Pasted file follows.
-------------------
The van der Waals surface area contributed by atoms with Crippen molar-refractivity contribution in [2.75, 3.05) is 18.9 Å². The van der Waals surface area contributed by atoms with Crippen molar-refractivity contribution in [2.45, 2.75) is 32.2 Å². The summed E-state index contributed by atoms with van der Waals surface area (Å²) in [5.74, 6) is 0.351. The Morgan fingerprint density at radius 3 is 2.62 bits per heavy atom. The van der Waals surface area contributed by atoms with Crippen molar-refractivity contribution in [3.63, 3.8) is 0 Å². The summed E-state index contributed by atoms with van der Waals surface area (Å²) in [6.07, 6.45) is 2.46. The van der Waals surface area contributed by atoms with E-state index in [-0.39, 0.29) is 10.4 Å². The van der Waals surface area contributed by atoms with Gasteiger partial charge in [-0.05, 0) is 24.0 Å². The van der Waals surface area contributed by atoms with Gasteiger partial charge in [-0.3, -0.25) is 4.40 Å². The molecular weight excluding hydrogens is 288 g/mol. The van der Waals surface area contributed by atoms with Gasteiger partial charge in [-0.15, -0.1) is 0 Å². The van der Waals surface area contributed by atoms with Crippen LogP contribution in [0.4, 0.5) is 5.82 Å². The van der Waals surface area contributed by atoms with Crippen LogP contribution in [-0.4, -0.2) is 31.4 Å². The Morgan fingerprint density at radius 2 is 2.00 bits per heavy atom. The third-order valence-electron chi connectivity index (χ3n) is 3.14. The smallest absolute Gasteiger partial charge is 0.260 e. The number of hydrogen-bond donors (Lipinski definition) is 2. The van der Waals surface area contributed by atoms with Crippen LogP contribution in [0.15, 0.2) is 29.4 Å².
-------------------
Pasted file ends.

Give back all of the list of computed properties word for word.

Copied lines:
The van der Waals surface area contributed by atoms with Crippen molar-refractivity contribution in [2.75, 3.05) is 18.9 Å². The van der Waals surface area contributed by atoms with Crippen molar-refractivity contribution in [2.45, 2.75) is 32.2 Å². The summed E-state index contributed by atoms with van der Waals surface area (Å²) in [5.74, 6) is 0.351. The Morgan fingerprint density at radius 3 is 2.62 bits per heavy atom. The van der Waals surface area contributed by atoms with Crippen molar-refractivity contribution in [3.63, 3.8) is 0 Å². The summed E-state index contributed by atoms with van der Waals surface area (Å²) in [6.07, 6.45) is 2.46. The van der Waals surface area contributed by atoms with E-state index in [-0.39, 0.29) is 10.4 Å². The van der Waals surface area contributed by atoms with Gasteiger partial charge in [-0.05, 0) is 24.0 Å². The van der Waals surface area contributed by atoms with Gasteiger partial charge in [-0.3, -0.25) is 4.40 Å². The molecular weight excluding hydrogens is 288 g/mol. The van der Waals surface area contributed by atoms with Gasteiger partial charge in [-0.15, -0.1) is 0 Å². The van der Waals surface area contributed by atoms with Crippen LogP contribution in [0.4, 0.5) is 5.82 Å². The van der Waals surface area contributed by atoms with Crippen LogP contribution in [-0.4, -0.2) is 31.4 Å². The Morgan fingerprint density at radius 2 is 2.00 bits per heavy atom. The third-order valence-electron chi connectivity index (χ3n) is 3.14. The smallest absolute Gasteiger partial charge is 0.260 e. The number of hydrogen-bond donors (Lipinski definition) is 2. The van der Waals surface area contributed by atoms with Crippen LogP contribution in [0.15, 0.2) is 29.4 Å².